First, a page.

Fig. 5. Pseudo-walking sensation created using a motorized chair and vibration shoes.

5. Conclusion and future work

To the best of our knowledge, this is the first demonstration aside from those done in previous studies by our group to create a sensation of walking using multisensory stimulation without any actual body action. Such research on human characteristics is ongoing at NTT Communication Science Laboratories as part of efforts to investigate various issues [3–5]. This kind of technology will open the door to providing rich VR experiences, which is a relatively new field.

The characteristics of human perception have been extensively investigated in developing conventional video and audio systems. In the future, various kinds of sensory information will be considered in order to develop sophisticated interactive systems. Thus, we will continue to focus not only on understanding the mechanisms of sensorimotor processing in the brain, but also on finding prerequisites for developing interactive and natural user-friendly interfaces.


This research was conducted in part with Tokyo Metropolitan University and Toyohashi University of Technology. This research was supported by a JSPS (Japan Society for the Promotion of Science) Grant-in-Aid for Scientific Research (B) #18H03283 (Principal Investigator: Tomohiro Amemiya).


[1] T. Amemiya, Y. Ikei, and M. Kitazaki, “Remapping Peripersonal Space by Using Foot-sole Vibrations Without Any Body Movement,” Psychol. Sci., Vol. 30, No. 10, pp. 1522–1532, 2019.
[2] J.-P. Noel, P. Grivaz, P. Marmaroli, H. Lissek, O. Blanke, and A. Serino, “Full Body Action Remapping of Peripersonal Space: The Case of Walking,” Neuropsychologia, Vol. 70, pp. 375–384, 2015.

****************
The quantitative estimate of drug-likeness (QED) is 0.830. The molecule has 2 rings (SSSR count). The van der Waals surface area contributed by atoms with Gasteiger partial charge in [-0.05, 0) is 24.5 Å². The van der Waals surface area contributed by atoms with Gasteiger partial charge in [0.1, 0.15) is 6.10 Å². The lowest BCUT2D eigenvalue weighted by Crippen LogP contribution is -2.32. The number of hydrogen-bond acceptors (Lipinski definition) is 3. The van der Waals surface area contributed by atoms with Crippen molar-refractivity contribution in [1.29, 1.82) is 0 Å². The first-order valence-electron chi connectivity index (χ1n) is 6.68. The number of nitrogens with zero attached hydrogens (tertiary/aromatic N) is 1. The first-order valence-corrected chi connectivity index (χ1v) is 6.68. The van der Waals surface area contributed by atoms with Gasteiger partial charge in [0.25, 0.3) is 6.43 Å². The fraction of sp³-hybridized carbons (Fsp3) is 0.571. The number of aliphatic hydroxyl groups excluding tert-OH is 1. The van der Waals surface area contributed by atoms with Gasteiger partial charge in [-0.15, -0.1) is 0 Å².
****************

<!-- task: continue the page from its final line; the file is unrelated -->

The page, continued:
[3] T. Amemiya, “Perceptual Illusions for Multisensory Displays,” Proc. of the 22nd International Display Workshops, Vol. 22, pp. 1276–1279, Otsu, Japan, Dec. 2015.
[4] T. Amemiya, S. Takamuku, S. Ito, and H. Gomi, “Buru-Navi3 Gives You a Feeling of Being Pulled,” NTT Technical Review, Vol. 12, No. 11, 2014.
[5] T. Amemiya, “Haptic Interface Technologies Using Perceptual Illusions,” Proc. of 20th International Conference on Human-Computer Interaction (HCI International 2018), pp .168–174, Las Vegas, NV, USA, July 2018.
Tomohiro Amemiya
Senior Research Scientist, Human Information Science Laboratory, NTT Communication Science Laboratories.*
He received a B.S. and M.S. in mechano-informatics from the University of Tokyo in 2002 and 2004, and a Ph.D. in information science and technology (biomedical information science) from Osaka University in 2008. He was a research scientist at NTT Communication Science Laboratories from 2004 to 2015 and a distinguished researcher from 2015 to 2019. Since 2019, He has been an associate professor in the Graduate School of Information Science and Technology, the University of Tokyo. He was concurrently an honorary research associate at the Institute of Cognitive Neuroscience, University College London (UCL), UK, in 2014–2015. His research interests include haptic perception, tactile neural systems, wearable interfaces, and assistive technologies. He is a director of the Virtual Reality Society of Japan and the Human Interface Society. He has received several academic awards including the Grand Prix du Jury at the Laval Virtual International Awards (2007) and the Best Demonstration Award (Eurohaptics 2014).
*Current affiliation and position: Associate Professor, the University of Tokyo